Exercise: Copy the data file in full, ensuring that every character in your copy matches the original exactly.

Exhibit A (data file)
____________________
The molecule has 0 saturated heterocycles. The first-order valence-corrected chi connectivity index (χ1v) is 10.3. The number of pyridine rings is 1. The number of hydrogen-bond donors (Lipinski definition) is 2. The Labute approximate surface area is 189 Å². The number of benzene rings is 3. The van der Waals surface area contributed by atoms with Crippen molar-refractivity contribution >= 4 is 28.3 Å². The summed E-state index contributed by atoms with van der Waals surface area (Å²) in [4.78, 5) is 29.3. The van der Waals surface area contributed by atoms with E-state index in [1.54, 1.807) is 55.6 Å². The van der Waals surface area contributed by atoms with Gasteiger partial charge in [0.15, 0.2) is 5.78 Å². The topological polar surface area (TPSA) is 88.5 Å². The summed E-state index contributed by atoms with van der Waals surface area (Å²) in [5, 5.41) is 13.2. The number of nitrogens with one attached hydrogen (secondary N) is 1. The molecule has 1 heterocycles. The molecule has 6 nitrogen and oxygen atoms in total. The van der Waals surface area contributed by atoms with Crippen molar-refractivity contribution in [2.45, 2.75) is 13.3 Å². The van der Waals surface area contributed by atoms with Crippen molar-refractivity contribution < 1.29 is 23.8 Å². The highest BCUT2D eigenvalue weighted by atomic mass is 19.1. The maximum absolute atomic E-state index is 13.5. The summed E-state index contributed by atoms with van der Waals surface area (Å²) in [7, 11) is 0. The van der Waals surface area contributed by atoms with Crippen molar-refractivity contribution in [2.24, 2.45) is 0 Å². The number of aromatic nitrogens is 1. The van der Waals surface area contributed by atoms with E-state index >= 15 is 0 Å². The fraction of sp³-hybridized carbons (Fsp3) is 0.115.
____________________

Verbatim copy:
The molecule has 0 saturated heterocycles. The first-order valence-corrected chi connectivity index (χ1v) is 10.3. The number of pyridine rings is 1. The number of hydrogen-bond donors (Lipinski definition) is 2. The Labute approximate surface area is 189 Å². The number of benzene rings is 3. The van der Waals surface area contributed by atoms with Crippen molar-refractivity contribution >= 4 is 28.3 Å². The summed E-state index contributed by atoms with van der Waals surface area (Å²) in [4.78, 5) is 29.3. The van der Waals surface area contributed by atoms with E-state index in [1.54, 1.807) is 55.6 Å². The van der Waals surface area contributed by atoms with Gasteiger partial charge in [0.15, 0.2) is 5.78 Å². The topological polar surface area (TPSA) is 88.5 Å². The summed E-state index contributed by atoms with van der Waals surface area (Å²) in [5, 5.41) is 13.2. The number of nitrogens with one attached hydrogen (secondary N) is 1. The molecule has 1 heterocycles. The molecule has 6 nitrogen and oxygen atoms in total. The van der Waals surface area contributed by atoms with Crippen molar-refractivity contribution in [2.45, 2.75) is 13.3 Å². The van der Waals surface area contributed by atoms with Crippen molar-refractivity contribution < 1.29 is 23.8 Å². The highest BCUT2D eigenvalue weighted by atomic mass is 19.1. The maximum absolute atomic E-state index is 13.5. The summed E-state index contributed by atoms with van der Waals surface area (Å²) in [7, 11) is 0. The van der Waals surface area contributed by atoms with Crippen molar-refractivity contribution in [2.24, 2.45) is 0 Å². The number of aromatic nitrogens is 1. The van der Waals surface area contributed by atoms with E-state index >= 15 is 0 Å². The fraction of sp³-hybridized carbons (Fsp3) is 0.115.